Over the years, you’ve probably made more than enough recipes that happen to be vegan—stuff like warming Indian curries or simple Italian pastas—to know you don’t need animal products to make a great dinner. Things get trickier when it’s time for dessert, though, since baked goods tend to rely heavily on butter, milk, and eggs. But that doesn’t mean vegans are out of luck. Sorbet is a classic dessert that contains no animal products, as is Thai mango sticky rice. Coconut cream can make a vegan ice cream that’s as rich and satisfying as any dairy-based version, while oil makes a fine replacement for butter in our vegan chocolate chip cookies. Keep reading for 24 of our favorite vegan dessert recipes, from plum sorbet to a chocolate-covered caramel honeycomb that kids will love.
A note on sugar: White sugar is typically processed with bone char, which keeps it from being vegan. These days, however, many brands use mineral-based filters—if you have questions about a particular brand of sugar, check with the manufacturer to see what method is used to process it. Or, if you don’t mind the subtle molasses flavor, use raw sugar, which is naturally vegan.
Made with little more than fruit and sugar, sorbets are some of our favorite vegan desserts. This one is a refreshing take on wine-poached pears. Many different styles of whites will work in this recipe, but we like using an acidic, moderately sweet Riesling with about a 12% ABV. The spicy kick of the ginger pairs well with the wine’s mineral backbone.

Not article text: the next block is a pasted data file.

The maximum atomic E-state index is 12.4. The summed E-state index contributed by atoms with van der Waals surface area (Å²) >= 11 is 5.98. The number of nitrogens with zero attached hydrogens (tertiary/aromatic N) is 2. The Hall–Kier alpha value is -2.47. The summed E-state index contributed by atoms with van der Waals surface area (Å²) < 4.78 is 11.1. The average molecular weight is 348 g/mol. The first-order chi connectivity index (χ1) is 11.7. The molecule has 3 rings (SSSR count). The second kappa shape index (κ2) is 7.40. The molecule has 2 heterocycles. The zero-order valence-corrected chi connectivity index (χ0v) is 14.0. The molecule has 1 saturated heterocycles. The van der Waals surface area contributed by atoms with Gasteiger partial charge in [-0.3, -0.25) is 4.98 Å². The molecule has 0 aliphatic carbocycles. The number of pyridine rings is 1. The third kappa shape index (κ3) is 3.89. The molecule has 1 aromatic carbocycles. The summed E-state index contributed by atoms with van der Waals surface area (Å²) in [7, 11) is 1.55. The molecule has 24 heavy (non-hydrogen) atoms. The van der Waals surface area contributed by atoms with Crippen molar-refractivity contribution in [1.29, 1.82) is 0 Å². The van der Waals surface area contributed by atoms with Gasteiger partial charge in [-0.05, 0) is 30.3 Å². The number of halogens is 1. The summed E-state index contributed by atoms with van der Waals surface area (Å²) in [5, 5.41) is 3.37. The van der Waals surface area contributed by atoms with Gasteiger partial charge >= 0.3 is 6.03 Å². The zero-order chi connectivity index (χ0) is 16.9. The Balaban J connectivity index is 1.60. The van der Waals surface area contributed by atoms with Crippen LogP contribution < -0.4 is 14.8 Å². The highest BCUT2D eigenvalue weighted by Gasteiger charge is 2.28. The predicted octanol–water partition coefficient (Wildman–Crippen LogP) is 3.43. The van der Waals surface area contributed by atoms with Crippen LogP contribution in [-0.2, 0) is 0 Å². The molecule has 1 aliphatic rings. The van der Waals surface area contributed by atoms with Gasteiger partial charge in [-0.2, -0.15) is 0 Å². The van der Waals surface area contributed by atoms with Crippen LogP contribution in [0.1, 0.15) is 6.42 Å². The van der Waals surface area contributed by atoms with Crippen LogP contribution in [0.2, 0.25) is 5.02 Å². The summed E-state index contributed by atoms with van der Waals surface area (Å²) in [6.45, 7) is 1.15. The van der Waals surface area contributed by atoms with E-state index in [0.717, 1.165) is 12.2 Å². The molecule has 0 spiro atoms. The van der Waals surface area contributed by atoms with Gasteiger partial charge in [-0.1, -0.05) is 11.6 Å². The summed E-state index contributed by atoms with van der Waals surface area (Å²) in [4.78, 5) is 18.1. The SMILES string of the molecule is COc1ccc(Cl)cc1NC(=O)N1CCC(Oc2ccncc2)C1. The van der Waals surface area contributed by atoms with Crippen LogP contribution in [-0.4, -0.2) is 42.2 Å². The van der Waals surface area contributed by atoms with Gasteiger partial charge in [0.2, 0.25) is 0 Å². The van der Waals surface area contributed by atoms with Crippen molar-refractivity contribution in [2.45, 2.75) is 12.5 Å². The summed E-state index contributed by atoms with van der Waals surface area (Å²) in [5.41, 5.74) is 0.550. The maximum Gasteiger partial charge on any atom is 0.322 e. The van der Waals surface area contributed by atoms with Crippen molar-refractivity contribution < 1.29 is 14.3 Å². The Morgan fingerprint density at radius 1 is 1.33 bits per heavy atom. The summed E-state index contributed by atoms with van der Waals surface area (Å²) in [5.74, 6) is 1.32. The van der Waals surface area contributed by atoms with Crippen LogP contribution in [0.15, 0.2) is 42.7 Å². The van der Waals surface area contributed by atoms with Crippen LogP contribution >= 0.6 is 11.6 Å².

Fresh raspberries have a wonderfully complex flavor, with plenty of sweetness but also a hint of bitterness. To get the right texture, sorbets need a lot of sugar, which tends to obscure those bitter notes. Our solution? Adding bitter Campari, which makes our raspberry sorbet look and taste more like fresh fruit. The half teaspoon of orange zest might seem like a minor element, but it really helps marry the flavors of the raspberries and the liqueur.
Not all sorbets have to be boozy—this plum version, for instance, is 100% family-friendly. We like to use a few different varieties of plums for more complex flavor and blend in the skins, which contain tannins that give the sorbet just a little tartness. A tablespoon of corn syrup keeps the sorbet from getting too icy.
Ripe mangoes produce an incredibly creamy sorbet; this one is almost as rich as ice cream. You can use any kind of fruit, but the sweet and slightly spicy flavor of Ataúlfo mangoes is best. They take well to a pinch of chili flakes if you’re feeling adventurous.
For a popsicle worthy of being dubbed the “ultimate,” we rely on three ingredients: fresh strawberries, strawberry jam, and freeze-dried strawberry powder (although the latter is optional). Fresh strawberries are ideal here, but frozen ones will still yield a tasty pop. No matter what you choose, you’ll be left with a bright popsicle that’s bursting with strawberry flavor.
These boozy popsicles are the perfect vegan treat to kick back and relax with. Here, rich coconut cream and punchy pineapple are balanced out by the addition of a splash of rum. Although this recipe only calls for a half-ounce of rum (meaning you won’t be getting a buzz from this dessert), you can try our virgin piña colada popsicles for a more kid-friendly version.